This price is good news for anyone who wants to enjoy a very special
example of the most bulletproof 911
example of the most bulletproof 911
With the introduction of the 911 Speedster, Porsche revived a charismatic model from its past, the name previously applied to that most stylish of the many Type 356 variants. Based on the 911 Turbo Cabriolet, though normally aspirated, the 3.2-liter Speedster was launched immediately prior to the introduction of the new Type 964 bodyshell, and thus was the last 911 model to feature the "old style" body.
The latter was reworked by chief stylist Tony Lapine, incorporating numerous references to the original 356 Speedster, as well as a pair of controversial "camel hump" cowlings behind the seats that concealed the stow-away manual top. One of the rarest of the 911 family, the 911 Speedster was built during 1989 only, a mere 2,102 cars being completed.
This 911 Speedster is one of only 63 right-hand-drive examples supplied new to the U.K. market. The car was exported by its first owner to the U.S., where it joined the 823 Speedsters sold there new. However, it didn't exactly join the other cars, as despite an additional rear brake light being fitted, it remained in enforced storage, being non-compliant with America's more stringent emissions laws. Its second owner brought the Speedster back to the U.K. Finished in Anthracite with tan leather interior; the car has covered just over 10,000 miles from new and remains in excellent, unmarked condition throughout.
|Vehicle:||1989 Porsche 911 Carrera|
|Original List Price:||$69,800|
|Tune Up Cost:||$600|
|Chassis Number Location:||Stamped in horizontal bulkhead aft of gas tank and door jamb|
|Engine Number Location:||Stamped vertically on engine case on passenger side of engine cooling fan|
|Club Info:||Porsche Club of America 5530 Edgemont Drive Alexandria, VA 22310|
This attractive 1989 Porsche 911 Carrera Speedster sold for $57,572, including buyer’s premium, at the Bonhams Olympia sale in London on December 1, 2008.
The 911 Speedster, like the Mercedes McLaren SLR profiled in the October 2008 issue of SCM (p. 42), illustrates the folly of “instant collectability.” When new, at the height of the 1989-90 bubble market, many of these cars sold in excess of $100,000. By 1991, they were worth considerably less.
That’s bad news for any chumpstein still holding on to one bought in ’89 for more than list, but good news for anyone who wants to enjoy a very special example of the most bulletproof 911. The 3.2-liter Carrera Speedster was the Goldilocks of air-cooled 911s-everything was just right. Not too complicated like the 964 and 993, but all of the major issues with the earlier cars like rust, head stud failure, and timing chain tensioners had been solved.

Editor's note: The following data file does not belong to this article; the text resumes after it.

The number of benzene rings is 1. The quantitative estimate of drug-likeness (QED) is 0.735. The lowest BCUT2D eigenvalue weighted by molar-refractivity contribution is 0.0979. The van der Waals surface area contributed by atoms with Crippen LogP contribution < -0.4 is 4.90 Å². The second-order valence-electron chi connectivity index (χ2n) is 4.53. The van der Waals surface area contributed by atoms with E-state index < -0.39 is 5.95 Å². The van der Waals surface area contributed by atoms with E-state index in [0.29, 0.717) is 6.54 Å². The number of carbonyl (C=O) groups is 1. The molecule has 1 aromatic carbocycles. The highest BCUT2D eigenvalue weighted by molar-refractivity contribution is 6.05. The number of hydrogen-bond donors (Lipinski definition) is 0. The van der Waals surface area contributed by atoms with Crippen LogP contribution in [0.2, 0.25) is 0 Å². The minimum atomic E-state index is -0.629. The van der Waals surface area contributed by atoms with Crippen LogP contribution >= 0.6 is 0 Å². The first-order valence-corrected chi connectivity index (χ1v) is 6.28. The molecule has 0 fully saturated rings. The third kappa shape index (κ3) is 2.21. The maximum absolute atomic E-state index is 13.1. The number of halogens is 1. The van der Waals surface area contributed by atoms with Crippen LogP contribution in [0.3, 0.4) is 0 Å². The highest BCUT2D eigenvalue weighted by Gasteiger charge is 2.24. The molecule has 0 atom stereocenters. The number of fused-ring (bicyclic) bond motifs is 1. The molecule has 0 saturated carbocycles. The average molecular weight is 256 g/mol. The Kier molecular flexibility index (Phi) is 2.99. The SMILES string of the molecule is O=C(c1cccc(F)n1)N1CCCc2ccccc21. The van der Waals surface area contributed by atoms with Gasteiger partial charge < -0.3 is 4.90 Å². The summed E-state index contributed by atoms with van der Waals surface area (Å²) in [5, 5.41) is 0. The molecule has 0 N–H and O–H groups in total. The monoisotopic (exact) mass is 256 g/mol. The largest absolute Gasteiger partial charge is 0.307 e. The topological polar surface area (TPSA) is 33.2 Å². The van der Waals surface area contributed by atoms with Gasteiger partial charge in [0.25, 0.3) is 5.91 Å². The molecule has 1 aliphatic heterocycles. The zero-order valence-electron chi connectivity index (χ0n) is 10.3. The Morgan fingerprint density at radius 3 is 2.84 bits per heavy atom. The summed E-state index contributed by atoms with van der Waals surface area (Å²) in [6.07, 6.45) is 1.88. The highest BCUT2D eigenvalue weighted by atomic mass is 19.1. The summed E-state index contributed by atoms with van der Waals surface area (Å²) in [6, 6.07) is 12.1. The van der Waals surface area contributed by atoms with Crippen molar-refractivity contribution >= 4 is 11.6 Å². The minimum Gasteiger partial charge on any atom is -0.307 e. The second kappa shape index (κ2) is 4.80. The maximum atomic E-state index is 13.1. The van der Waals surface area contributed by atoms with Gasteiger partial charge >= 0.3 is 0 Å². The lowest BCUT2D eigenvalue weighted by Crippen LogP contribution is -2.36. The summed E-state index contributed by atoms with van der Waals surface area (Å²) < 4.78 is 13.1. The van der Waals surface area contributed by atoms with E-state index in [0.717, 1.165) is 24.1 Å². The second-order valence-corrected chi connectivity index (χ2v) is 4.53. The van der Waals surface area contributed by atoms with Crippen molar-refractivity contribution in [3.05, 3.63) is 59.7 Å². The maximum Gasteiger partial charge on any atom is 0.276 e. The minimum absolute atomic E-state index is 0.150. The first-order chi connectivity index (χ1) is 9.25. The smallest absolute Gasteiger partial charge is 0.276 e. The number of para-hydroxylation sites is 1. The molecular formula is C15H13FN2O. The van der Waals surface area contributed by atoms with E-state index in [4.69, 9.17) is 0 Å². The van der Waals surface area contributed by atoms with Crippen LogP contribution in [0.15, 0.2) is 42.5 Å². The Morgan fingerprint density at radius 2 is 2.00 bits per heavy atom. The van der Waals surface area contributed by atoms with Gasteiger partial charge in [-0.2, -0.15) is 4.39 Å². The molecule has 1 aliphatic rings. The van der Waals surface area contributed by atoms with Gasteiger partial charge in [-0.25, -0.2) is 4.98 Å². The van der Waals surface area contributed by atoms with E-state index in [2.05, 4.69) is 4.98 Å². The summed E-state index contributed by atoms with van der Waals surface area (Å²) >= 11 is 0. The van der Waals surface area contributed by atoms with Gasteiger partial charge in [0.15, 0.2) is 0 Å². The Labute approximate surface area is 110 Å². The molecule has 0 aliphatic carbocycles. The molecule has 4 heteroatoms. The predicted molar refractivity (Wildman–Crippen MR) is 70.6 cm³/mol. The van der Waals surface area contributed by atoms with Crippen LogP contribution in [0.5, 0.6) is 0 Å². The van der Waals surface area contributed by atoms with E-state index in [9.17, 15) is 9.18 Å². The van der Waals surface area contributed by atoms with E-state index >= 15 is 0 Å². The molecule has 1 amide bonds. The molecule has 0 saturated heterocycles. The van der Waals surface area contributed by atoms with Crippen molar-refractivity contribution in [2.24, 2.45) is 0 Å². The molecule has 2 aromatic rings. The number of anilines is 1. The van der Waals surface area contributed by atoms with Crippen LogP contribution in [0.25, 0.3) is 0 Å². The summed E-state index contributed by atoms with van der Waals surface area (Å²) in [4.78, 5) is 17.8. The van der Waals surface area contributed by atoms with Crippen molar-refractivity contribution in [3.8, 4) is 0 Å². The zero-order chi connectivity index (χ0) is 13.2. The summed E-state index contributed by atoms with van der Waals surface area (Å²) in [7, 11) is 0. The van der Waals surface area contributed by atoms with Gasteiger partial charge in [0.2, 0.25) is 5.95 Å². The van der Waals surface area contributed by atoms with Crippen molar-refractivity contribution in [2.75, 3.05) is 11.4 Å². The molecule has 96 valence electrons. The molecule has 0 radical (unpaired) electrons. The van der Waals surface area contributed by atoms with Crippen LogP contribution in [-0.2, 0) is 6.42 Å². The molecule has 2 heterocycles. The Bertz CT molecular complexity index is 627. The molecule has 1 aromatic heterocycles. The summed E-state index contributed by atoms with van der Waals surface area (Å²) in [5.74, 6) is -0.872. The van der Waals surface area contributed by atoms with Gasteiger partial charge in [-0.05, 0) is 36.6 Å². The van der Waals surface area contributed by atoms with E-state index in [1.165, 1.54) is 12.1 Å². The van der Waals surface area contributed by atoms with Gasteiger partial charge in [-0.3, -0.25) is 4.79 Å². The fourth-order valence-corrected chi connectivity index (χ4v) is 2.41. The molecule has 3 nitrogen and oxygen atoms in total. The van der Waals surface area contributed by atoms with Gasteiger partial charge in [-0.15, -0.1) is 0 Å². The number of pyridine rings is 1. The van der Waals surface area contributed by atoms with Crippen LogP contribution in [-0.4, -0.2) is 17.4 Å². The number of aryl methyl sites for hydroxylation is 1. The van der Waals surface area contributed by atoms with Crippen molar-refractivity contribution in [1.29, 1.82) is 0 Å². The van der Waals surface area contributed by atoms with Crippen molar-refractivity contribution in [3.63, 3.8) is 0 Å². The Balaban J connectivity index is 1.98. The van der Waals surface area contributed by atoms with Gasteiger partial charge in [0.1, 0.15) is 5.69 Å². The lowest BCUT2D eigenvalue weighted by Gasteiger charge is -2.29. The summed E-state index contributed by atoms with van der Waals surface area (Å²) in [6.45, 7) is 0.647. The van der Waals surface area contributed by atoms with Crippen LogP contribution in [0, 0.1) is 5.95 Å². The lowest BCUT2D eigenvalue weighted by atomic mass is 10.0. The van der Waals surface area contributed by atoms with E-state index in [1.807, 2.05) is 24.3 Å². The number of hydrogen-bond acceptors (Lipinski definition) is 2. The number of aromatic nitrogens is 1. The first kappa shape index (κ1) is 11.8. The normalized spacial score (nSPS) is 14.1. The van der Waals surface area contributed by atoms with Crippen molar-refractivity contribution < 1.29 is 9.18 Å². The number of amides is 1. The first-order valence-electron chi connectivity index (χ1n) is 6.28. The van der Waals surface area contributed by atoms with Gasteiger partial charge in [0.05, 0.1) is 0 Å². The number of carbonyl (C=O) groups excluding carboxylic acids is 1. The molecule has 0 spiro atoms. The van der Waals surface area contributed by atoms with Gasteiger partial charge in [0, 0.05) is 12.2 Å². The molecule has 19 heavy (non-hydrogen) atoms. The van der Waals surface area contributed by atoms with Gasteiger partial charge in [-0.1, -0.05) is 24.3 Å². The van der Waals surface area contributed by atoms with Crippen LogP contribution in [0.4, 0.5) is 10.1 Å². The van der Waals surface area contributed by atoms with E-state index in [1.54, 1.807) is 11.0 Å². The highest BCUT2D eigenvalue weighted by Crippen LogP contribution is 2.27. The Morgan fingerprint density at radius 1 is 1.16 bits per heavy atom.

The last two years of the Carrera added the improved G50 gearbox, larger dash vents, and better a/c. Wider wheels and tires mitigated the dreaded trailing throttle oversteer somewhat. Although not likely to be an issue with any Speedster, these are heirloom quality cars that with care, will do 250,000 miles or more between overhauls.
The charismatic Speedster added a low windshield, a simpler (and less insulated and weatherproof) but more rakish manual convertible top, and a fiberglass tonneau not unlike that found on a Thunderbird Sports Roadster a generation before. While not standard equipment, 1,894 Speedsters were ordered with option M-491, the factory wide body. It suits the looks of the car well, although the added 90 pounds of weight is at odds with the lightweight Speedster ethos.
Taken to the U.S. and promptly impounded
The Anthracite and tan color scheme was a welcome change from the usual Guards Red, black, or silver. Odd, however, was the fact that this RHD example was imported to the U.S. early in its life, where it acquired a distinctly unattractive third taillight. It was then impounded, as the extra brake light obviously did not fool the eagle-eyed bureaucrats at the DOT and EPA as to its non-DOT/EPA origins; they might also have been alerted by the placement of the steering wheel.
The 911 Carrera Speedster market has done little in the last ten years. A car with particularly low miles like the one sold at Amelia Island in 2000 and profiled in the May 2000 issue of SCM might do 20% more, but this likely represents market price for now… and for the foreseeable future. Since they were almost all bought as an “investment” initially, few have accumulated more than 10,000 miles.
One of the principal reasons 911s have been so successful is the overwhelming practicality packaged with performance. These are cars that can be driven to work without worry, and over time, the comfort and accessibility encourage frequent use. The Speedster takes away a chunk of that practicality and as a result, whether in its 356, 911 Carrera, or final 1993-94 C2 version, it has never been a high-volume seller.
Since it is highly unlikely that 911 Carrera Speedster prices will approach their 1989-90 levels anytime soon, it seems reasonable for owners to start putting miles on these distinctive cars and use them as they were intended. In other words, as a driver this was well bought; as an investment, it was well sold.